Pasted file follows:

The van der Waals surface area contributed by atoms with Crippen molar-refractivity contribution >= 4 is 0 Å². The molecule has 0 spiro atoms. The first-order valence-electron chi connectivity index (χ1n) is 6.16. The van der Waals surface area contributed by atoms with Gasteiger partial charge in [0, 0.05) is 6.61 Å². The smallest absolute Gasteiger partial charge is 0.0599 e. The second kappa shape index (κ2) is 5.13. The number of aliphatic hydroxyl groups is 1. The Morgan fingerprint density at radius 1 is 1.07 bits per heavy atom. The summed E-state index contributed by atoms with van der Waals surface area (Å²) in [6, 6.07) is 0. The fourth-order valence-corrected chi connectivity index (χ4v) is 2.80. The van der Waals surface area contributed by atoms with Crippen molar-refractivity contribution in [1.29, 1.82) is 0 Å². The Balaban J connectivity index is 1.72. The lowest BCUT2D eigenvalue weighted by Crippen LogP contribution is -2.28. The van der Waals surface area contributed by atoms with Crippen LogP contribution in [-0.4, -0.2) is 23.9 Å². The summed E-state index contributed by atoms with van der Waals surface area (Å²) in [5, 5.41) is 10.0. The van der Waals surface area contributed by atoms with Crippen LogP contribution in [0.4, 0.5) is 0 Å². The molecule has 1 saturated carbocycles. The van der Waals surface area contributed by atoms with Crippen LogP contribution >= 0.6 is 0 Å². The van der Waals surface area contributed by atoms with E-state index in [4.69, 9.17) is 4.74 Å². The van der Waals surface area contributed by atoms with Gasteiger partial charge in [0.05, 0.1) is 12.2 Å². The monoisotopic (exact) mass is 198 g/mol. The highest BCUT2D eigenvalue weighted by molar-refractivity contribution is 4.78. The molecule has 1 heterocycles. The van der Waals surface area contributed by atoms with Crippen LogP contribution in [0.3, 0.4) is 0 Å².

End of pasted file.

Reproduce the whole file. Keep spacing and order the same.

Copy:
The van der Waals surface area contributed by atoms with Crippen molar-refractivity contribution >= 4 is 0 Å². The molecule has 0 spiro atoms. The first-order valence-electron chi connectivity index (χ1n) is 6.16. The van der Waals surface area contributed by atoms with Gasteiger partial charge in [0, 0.05) is 6.61 Å². The smallest absolute Gasteiger partial charge is 0.0599 e. The second kappa shape index (κ2) is 5.13. The number of aliphatic hydroxyl groups is 1. The Morgan fingerprint density at radius 1 is 1.07 bits per heavy atom. The summed E-state index contributed by atoms with van der Waals surface area (Å²) in [6, 6.07) is 0. The fourth-order valence-corrected chi connectivity index (χ4v) is 2.80. The van der Waals surface area contributed by atoms with Crippen molar-refractivity contribution in [1.29, 1.82) is 0 Å². The Balaban J connectivity index is 1.72. The lowest BCUT2D eigenvalue weighted by Crippen LogP contribution is -2.28. The van der Waals surface area contributed by atoms with Crippen LogP contribution in [-0.4, -0.2) is 23.9 Å². The summed E-state index contributed by atoms with van der Waals surface area (Å²) in [5, 5.41) is 10.0. The van der Waals surface area contributed by atoms with Crippen LogP contribution in [0.4, 0.5) is 0 Å². The molecule has 1 saturated carbocycles. The van der Waals surface area contributed by atoms with Crippen LogP contribution >= 0.6 is 0 Å². The van der Waals surface area contributed by atoms with E-state index in [4.69, 9.17) is 4.74 Å². The van der Waals surface area contributed by atoms with Gasteiger partial charge in [0.05, 0.1) is 12.2 Å². The monoisotopic (exact) mass is 198 g/mol. The highest BCUT2D eigenvalue weighted by molar-refractivity contribution is 4.78. The molecule has 1 heterocycles. The van der Waals surface area contributed by atoms with Crippen LogP contribution in [0.3, 0.4) is 0 Å².